Make Bedtime a Dream

If the kids are awake, Mom and Dad probably are, too. Get into a good bedtime groove, and know how to identify bigger problems, so everyone can get a good night’s sleep.

By KD Reep

How to create a good bedtime routine

The adage, “If Mama ain’t happy, ain’t nobody happy,” most likely came about because her child wouldn’t sleep at night.

According to the National Sleep Foundation, a baby’s sleep-wake cycle begins to develop at about 6 weeks, and by 3 to 6 months most infants have a regular sleep-wake cycle. By the age of 2, most children have spent more time asleep than awake. But, when your child doesn’t sleep, it can feel like your dream child has become a nightmare.

To help both you and your little one get some sound shut-eye, the first step is to understand how much sleep is enough sleep.

“In youth over the age of 2, the easiest way to determine bedtime is to utilize a week-long vacation in which they go to bed at the same time every night, and you allow them to sleep in as long as they need,” said Wendy L. Ward, Ph.D., associate director of the section of pediatric psychology at UAMS College of Medicine and Arkansas Children’s Hospital. “Kids may sleep a long time the first few days to ‘catch up’ on missed sleep, but by the end of the week, they should have a fairly consistent wake-up time. Once you have the number of hours they typically need, you can determine the bedtime by working back from when they must arise for school. It’s important to also note that in times of stress or illness, they’ll need more sleep.”

According to Dr. Ward, there are several ways you can help your little ones get to sleep. First, develop a routine before bed that will cue the body for bedtime. This can be a shower, brushing teeth, getting in their pajamas, reading for 10 minutes, then lights out.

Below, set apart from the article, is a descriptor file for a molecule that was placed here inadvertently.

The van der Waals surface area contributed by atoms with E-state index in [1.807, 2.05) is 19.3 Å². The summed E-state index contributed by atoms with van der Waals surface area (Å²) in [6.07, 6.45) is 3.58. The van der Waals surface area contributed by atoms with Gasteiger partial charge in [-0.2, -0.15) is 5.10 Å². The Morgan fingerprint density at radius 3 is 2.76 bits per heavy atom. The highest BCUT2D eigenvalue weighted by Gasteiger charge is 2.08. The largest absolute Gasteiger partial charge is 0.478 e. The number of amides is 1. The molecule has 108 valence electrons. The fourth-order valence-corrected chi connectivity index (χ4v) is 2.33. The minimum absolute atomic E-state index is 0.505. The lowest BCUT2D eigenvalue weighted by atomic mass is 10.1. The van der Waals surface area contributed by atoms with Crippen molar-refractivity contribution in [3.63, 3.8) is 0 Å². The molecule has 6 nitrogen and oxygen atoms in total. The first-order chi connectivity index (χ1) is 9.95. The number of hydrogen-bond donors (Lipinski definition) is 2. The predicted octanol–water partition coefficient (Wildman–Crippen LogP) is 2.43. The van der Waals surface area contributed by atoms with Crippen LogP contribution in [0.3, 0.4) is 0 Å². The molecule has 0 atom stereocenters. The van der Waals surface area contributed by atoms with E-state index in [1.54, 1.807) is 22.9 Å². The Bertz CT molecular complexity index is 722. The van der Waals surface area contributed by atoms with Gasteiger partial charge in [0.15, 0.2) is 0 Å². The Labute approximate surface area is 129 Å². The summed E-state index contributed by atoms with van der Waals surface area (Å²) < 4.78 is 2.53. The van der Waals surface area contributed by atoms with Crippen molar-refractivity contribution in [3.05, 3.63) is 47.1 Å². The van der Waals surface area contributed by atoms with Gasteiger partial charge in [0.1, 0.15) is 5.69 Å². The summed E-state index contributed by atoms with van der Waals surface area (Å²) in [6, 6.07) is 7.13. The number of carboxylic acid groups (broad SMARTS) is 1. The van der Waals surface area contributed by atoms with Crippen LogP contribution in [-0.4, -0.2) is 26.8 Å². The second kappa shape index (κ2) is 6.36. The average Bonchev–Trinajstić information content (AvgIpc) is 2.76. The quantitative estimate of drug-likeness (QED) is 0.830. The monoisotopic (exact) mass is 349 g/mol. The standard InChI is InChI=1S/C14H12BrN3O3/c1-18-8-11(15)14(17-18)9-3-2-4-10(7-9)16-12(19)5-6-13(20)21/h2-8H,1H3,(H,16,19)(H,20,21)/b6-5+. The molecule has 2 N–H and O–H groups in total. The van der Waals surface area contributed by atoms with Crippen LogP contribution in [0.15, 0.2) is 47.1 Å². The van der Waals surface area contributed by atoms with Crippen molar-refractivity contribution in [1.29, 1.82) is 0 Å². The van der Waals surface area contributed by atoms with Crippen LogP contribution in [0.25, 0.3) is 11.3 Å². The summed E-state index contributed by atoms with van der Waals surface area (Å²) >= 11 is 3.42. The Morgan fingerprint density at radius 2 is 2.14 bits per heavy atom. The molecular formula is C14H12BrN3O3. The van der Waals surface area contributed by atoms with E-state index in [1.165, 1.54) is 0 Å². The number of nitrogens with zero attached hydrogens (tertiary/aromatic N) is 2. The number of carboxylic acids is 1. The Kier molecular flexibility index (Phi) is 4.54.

“Routines can be different for different children,” she said. “Some children only need 30 minutes, but others may need 60 or 90 minutes to facilitate sleep onset. Any electronic screens like TV, video games, computers and smart phones will excite the brain, so be sure to avoid their use one to two hours before bed.”

If you have set up a routine but continue to have problems with your child sleeping fitfully, you can use lower-wattage light bulbs to help. Something to keep in mind is to limit (or avoid altogether) caffeine as it can stay in a child’s system up to 10 hours. Once children are asleep, they will experience—on average—five sleep cycles each evening just like adults. This will have them wake up, roll over and fall back to sleep. Returning to sleep within a few seconds to minutes is normal. However, children who wake up for prolonged periods should be taught self-soothing techniques to assist in getting back to sleep by themselves. Discourage them from turning on lights, walking around and playing as this will wake them up—and keep them up—even more. Work with them to feel secure with the lights off, learn to breathe deeply and think of happy and fun things.

“If your child is having nightmares or night terrors, go to them, ask them to explain the dream and reassure them that you will protect them,” Dr. Ward said. “There are other tips for dealing with sleep problems at the Center for Effective Parenting that can help.”

Dr. Ward also explains that allowing children to sleep with you in your bed seems like a fast and easy solution, but it can cause more problems.

“Co-sleeping can build the expectation with children that there will be someone in the bed with them while they go to sleep, and this can be a significant problem if they transition to sleeping alone as they get older,” she said. “It also can create more awakenings and disrupted sleep.”

Following these guidelines should help soothe your child, give him independence and help you get some much-needed and deserved rest. However, if you continue to have problems, get some help for your family.

“If your child isn’t asleep within 10 minutes to a half hour after going to bed, consult a sleep psychology specialist and/or sleep physician,” Dr. Ward said. “An interprofessional team like the one at Arkansas Children’s Hospital can help as we treat more than 14 sleep disorders and conditions for infants, toddlers, young children and adolescents.”